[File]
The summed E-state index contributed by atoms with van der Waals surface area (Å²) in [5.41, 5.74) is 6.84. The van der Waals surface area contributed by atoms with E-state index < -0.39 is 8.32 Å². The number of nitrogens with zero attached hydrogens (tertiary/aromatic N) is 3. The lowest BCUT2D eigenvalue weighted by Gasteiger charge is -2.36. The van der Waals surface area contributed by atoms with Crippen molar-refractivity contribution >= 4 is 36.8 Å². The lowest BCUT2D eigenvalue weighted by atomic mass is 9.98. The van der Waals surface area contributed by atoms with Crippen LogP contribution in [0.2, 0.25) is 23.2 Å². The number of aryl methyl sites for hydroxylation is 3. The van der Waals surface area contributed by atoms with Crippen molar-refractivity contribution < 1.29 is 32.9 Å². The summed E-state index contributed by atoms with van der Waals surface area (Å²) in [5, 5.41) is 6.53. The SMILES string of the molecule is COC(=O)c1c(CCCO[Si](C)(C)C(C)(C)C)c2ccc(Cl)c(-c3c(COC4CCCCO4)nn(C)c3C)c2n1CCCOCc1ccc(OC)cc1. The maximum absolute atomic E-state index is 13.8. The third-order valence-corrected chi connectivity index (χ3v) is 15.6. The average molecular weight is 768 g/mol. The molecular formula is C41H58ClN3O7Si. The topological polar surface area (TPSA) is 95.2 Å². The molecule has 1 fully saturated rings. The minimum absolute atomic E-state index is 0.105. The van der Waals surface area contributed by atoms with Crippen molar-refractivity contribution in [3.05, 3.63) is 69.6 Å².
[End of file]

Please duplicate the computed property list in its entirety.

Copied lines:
The summed E-state index contributed by atoms with van der Waals surface area (Å²) in [5.41, 5.74) is 6.84. The van der Waals surface area contributed by atoms with E-state index < -0.39 is 8.32 Å². The number of nitrogens with zero attached hydrogens (tertiary/aromatic N) is 3. The lowest BCUT2D eigenvalue weighted by Gasteiger charge is -2.36. The van der Waals surface area contributed by atoms with Crippen molar-refractivity contribution >= 4 is 36.8 Å². The lowest BCUT2D eigenvalue weighted by atomic mass is 9.98. The van der Waals surface area contributed by atoms with Crippen LogP contribution in [0.2, 0.25) is 23.2 Å². The number of aryl methyl sites for hydroxylation is 3. The van der Waals surface area contributed by atoms with Crippen molar-refractivity contribution < 1.29 is 32.9 Å². The summed E-state index contributed by atoms with van der Waals surface area (Å²) in [5, 5.41) is 6.53. The SMILES string of the molecule is COC(=O)c1c(CCCO[Si](C)(C)C(C)(C)C)c2ccc(Cl)c(-c3c(COC4CCCCO4)nn(C)c3C)c2n1CCCOCc1ccc(OC)cc1. The maximum absolute atomic E-state index is 13.8. The third-order valence-corrected chi connectivity index (χ3v) is 15.6. The average molecular weight is 768 g/mol. The molecular formula is C41H58ClN3O7Si. The topological polar surface area (TPSA) is 95.2 Å². The molecule has 1 fully saturated rings. The minimum absolute atomic E-state index is 0.105. The van der Waals surface area contributed by atoms with Crippen molar-refractivity contribution in [3.05, 3.63) is 69.6 Å².